An Enterprise Solution for Using Text Mining and Predictive Analytics

Figure 1: Content Management System (QueryCare 2019)


Within any large enterprise organisation, there is an IT department which works to service the rest of the company with any computer-related or technological enquiries. However, the process of requesting assistance from the IT department, by way of telephone enquiry or online ticket submission, can be somewhat convoluted, confusing, and even frustrating. One way to improve this is to have a search module, whereby the user can type a certain number of words, and the system will return a list of knowledge articles for the users’ consideration. This can be incredibly useful, and may even mean the user might not even need to submit an enquiry to the IT department. The details behind this program needs to be optimised for speed and accuracy, because ultimately the goal is to increase the user efficiency and usefulness of each employee within the organisation.

Some Background

Working as a white-collar employee in a large company, there are inevitably times when I need to ask IT for something. This may mean I’ll need to call the IT Service Desk for something like installing a new software, password issues, or a system outage of some sort. These types of requests understandably require human intervention and thus need to be actioned over the phone. However, there are also times when I need to contact the IT team for low-priority issues, like ‘how-to’ enquiries, requests to set up new email distribution lists, or to see which system deployments are scheduled and what issues they are resolving. For these types of requests, the business requires a submission of a service-request ticket which will be actioned within 3–7 business days. This is a typical scenario, and is in-line with the service-level agreements and prioritisation matrices of any enterprise IT department.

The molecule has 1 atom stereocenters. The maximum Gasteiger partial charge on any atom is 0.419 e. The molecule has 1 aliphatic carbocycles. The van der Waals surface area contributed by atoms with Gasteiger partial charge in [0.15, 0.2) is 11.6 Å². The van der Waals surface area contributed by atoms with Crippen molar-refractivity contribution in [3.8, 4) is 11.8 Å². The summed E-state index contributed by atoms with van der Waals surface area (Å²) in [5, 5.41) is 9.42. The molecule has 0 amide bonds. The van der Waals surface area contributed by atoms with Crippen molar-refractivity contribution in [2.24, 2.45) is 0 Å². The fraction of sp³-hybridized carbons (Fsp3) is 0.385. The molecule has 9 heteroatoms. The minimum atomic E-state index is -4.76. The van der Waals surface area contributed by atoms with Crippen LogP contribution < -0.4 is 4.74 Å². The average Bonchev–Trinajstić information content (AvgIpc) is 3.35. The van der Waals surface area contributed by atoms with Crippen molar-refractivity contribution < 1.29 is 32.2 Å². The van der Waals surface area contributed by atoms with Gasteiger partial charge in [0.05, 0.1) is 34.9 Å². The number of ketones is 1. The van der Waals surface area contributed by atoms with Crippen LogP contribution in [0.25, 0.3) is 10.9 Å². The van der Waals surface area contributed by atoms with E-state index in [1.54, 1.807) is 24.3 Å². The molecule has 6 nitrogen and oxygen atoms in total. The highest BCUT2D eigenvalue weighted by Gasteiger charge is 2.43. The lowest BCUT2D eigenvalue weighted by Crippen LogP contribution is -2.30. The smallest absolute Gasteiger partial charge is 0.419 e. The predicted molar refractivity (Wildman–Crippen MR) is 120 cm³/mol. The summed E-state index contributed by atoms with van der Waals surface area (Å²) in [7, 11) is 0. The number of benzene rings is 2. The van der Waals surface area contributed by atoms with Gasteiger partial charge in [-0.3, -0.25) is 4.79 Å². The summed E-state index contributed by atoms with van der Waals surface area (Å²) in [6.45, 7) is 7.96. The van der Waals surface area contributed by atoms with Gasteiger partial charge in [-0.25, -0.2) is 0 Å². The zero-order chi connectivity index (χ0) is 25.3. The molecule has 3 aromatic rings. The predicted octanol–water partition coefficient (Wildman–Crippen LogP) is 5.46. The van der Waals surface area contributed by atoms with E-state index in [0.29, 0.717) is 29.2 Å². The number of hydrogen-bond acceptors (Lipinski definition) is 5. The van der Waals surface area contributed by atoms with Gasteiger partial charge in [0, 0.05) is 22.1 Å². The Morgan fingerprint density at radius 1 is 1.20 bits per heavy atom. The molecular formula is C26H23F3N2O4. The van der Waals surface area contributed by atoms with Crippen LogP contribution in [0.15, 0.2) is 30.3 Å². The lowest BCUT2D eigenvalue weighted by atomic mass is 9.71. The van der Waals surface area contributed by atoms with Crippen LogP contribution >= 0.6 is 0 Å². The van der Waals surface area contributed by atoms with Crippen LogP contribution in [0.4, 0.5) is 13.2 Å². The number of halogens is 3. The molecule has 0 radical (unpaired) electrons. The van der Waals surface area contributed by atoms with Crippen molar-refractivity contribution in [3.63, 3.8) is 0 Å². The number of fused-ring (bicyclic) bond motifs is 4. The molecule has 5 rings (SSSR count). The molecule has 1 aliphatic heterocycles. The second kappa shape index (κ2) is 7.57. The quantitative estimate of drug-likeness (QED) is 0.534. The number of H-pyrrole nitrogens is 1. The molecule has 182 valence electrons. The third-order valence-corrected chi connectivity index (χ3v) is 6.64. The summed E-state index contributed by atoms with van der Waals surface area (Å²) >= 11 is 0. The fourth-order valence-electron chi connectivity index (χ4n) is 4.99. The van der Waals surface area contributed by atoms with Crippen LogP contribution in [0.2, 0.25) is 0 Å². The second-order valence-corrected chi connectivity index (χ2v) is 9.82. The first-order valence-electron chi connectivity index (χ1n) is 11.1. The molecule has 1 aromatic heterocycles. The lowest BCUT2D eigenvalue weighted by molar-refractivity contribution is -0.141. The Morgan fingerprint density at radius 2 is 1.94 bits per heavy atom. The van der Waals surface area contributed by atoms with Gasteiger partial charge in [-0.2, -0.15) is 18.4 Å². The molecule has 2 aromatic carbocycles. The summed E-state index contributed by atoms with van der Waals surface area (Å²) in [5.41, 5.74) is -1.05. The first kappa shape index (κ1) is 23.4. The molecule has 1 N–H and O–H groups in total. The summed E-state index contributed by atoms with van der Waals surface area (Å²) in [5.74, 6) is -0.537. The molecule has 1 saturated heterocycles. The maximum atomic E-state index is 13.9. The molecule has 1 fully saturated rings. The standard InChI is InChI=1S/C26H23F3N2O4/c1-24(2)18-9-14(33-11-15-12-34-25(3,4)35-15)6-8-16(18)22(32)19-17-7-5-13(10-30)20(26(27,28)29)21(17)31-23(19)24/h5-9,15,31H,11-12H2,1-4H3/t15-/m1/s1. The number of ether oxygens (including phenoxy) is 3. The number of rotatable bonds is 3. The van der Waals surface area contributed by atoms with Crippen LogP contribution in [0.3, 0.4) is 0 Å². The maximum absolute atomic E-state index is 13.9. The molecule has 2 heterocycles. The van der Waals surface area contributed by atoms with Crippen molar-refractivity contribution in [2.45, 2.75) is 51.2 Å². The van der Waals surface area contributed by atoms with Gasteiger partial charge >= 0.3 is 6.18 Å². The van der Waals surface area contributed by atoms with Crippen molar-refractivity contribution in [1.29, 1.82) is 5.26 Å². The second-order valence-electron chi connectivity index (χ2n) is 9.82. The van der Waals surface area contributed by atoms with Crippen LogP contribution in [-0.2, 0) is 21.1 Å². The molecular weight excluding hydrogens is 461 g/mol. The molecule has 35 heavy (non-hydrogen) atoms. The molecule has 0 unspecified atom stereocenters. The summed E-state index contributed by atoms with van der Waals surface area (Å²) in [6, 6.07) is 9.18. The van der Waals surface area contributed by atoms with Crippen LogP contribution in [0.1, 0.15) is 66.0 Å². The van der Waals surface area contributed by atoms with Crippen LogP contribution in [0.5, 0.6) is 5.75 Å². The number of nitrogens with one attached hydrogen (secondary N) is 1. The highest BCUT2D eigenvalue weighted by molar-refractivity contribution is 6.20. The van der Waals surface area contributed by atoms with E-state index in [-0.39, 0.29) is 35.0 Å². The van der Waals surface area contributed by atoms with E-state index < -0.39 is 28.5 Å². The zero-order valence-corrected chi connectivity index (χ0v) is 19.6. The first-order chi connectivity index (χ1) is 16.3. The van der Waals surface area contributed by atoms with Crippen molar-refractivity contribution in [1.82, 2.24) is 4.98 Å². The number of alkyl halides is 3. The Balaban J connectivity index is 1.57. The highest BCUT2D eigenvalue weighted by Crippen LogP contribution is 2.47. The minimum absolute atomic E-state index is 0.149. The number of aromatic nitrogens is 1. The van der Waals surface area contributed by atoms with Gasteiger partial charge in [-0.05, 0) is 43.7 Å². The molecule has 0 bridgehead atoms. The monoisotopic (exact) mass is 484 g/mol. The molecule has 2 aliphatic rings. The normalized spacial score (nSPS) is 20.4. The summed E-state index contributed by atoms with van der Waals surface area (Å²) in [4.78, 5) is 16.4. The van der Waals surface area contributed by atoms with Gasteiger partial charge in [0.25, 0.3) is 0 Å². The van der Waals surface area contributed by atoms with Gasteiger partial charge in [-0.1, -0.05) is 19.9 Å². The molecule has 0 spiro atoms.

However, when my enquiry is fairly simple, one which may only take 10 minutes to fix (for example: ‘how can I set up a new printer?’ Or ‘how do I run a particular report?’), and then I am told that I need to wait 3–7 business days, this can get frustrating. Moreover, the process to submit the ticket via the online ticketing system can be convoluted, confusing, and equally as frustrating. Think of the last time you were researching on the internet about how to do something? When have you needed to submit a ticket to Google and needed to wait 3–7 business days for a response? The answer is that this has never happened. Therefore, I ask myself, how can this be better in my workplace?